3 Aspects Affecting Printing on Fine Art Papers

We are always asked which paper is the best to choose. I usually answer that people should try the different papers and decide on their own which they believe best compliments their artwork.  But I also need to clarify not all paper is going to appear to be the same as is obvious if you have ordered one of our starter kits which includes a sampling of the different paper types we print offer. There are three areas where I believe the properties of the paper can have a big impact on the quality of the image being printed: paper texture, paper absorption level and paper brightness.

I  have talked about all three at various times but I like to bring them all together in one discussion and use some points to illustrate this.

Paper texture is going to be the area of concern for most people. What I mean is this tends to become a polarizing factor for many of our customers. Some absolutely love textured paper for their fine art and photography while others abhor any texture. What is fascinating to me is how little role texture has when it comes to the overall quality of the print. That is primarily due to the technology behind the printing. The inks are sprayed or squirted onto the paper from a fraction of an inch above the paper’s surface which makes it possible for the inks to settle onto the cracks and crannies. This is one reason the giclee process is very versatile since it does not rely on pressing an image onto the paper’s surface therefore it allows for absolute coverage. When texture does pose a problem it can usually be attributed to directional light sources being too extreme. As a quick example, there was a customer who picked up her prints from our production facility a while back. I happened to be in the front when she came in so went to go get her prints for her. They were photographs she printed on our Premium Giclee Paper which is our most textured paper and second most popular paper. My first inclination when seeing the prints was they looked a little washed for photography out but that was not the case when I got close enough to see them at a different angle. It just happened that the light was hitting them at a harsh direction making the texture really stand out. When I picked them up they looked fine. The texture was visible but the direction of the light was no longer making the texture over power the image.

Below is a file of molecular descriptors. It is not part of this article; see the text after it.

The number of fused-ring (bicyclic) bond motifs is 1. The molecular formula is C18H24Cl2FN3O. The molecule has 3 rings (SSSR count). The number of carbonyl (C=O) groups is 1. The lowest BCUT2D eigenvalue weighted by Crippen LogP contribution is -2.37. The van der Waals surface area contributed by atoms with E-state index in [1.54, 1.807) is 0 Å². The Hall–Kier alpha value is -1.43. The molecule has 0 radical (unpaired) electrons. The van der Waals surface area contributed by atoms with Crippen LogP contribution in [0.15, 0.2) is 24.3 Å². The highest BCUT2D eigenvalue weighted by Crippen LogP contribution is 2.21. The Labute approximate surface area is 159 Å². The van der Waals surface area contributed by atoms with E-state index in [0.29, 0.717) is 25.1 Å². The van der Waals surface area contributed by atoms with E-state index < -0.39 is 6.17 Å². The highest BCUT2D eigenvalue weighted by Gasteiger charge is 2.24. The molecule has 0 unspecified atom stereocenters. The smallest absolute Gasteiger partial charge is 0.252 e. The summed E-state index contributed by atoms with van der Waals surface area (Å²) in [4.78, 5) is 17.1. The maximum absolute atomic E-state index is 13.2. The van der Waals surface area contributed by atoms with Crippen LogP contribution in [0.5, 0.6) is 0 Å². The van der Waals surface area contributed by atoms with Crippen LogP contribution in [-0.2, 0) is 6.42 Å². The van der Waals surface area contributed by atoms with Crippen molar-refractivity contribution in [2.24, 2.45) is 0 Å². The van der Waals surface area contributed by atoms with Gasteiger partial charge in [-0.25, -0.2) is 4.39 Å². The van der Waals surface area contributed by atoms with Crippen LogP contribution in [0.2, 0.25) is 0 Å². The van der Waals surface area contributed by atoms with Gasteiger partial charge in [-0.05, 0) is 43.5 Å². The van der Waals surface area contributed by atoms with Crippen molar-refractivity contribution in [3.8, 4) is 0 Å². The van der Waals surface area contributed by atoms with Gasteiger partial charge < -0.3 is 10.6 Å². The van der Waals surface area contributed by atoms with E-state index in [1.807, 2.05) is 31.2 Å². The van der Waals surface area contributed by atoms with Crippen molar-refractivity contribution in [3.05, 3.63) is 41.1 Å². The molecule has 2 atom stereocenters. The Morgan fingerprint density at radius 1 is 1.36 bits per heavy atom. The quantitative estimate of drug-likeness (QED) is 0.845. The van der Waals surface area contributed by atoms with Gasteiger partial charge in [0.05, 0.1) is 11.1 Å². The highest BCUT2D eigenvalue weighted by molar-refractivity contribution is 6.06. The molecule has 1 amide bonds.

Paper absorption levels can be tricky at times and warrants more consideration than texture. Take for instance our Fine Art Paper which is milled by the St Cuthberts Mill in Somerset, England, hence it is officially named Somerset Enhanced Velvet. While the paper has some texture, the texture gives a more velvet like feel. Because of that, inks are not going to settle on the top of the surface as much but bond to fibers deeper in the paper. On the technology front that means the printers have to lay down more ink but may have less contrast in your darker tones than you otherwise would have on a glossy less absorbent surface where the inks stay closer to the top. Perhaps the best example I can give is with canvas. A lady who owned a small graphics shopped approached us to do canvas prints because all the ones she was producing looked washed out. She had a old wide format inkjet printer which should have still been fine but it turned out that she thought she would save money by printing on rolls of canvas she bought at an art supply store. I had to tell her that the problem had nothing to do with her printer but the fact that she was printing on a media that was not conditioned to hold the inks close to the surface. I then explained that the canvas we printed to was was coated with an ink receiving agent which made sure the inks did not bleed into the canvas.

Paper brightness plays the biggest role in an image quality. There tends to be a little give and take here because paper brightness is reliant on optical brighteners or bleaching agents in the primer on the ink receiving side of the paper. While these OBA’s have come a long way, generally the higher the white point the less archival a paper is since those OBAs will break down over time. That does not mean you have to worry about your print deteriorating any time soon but it could mean the difference in a print which will last 125 years without fading versus 150 years. While you may get a less archival print the brighter the paper is, usually you get a wider gamut print which means you have a wider range of possible colors that it can display. For instance our archival matte paper is technically the least archival paper since it has the brightest white point. On the other hand, our ultrasmooth fine art paper which has zero brighteners is going to be the most archival.

Overall these differences in paper properties will play some role in how your image appears. Thankfully the papers are engineered to display the best possible image when printed with our printers. Because of that fact it is rare people are dissatisfied with the print quality they receive. When they are usually experimenting with a different paper type for the particular image will help bring their prints to a level of satisfaction they are looking for.

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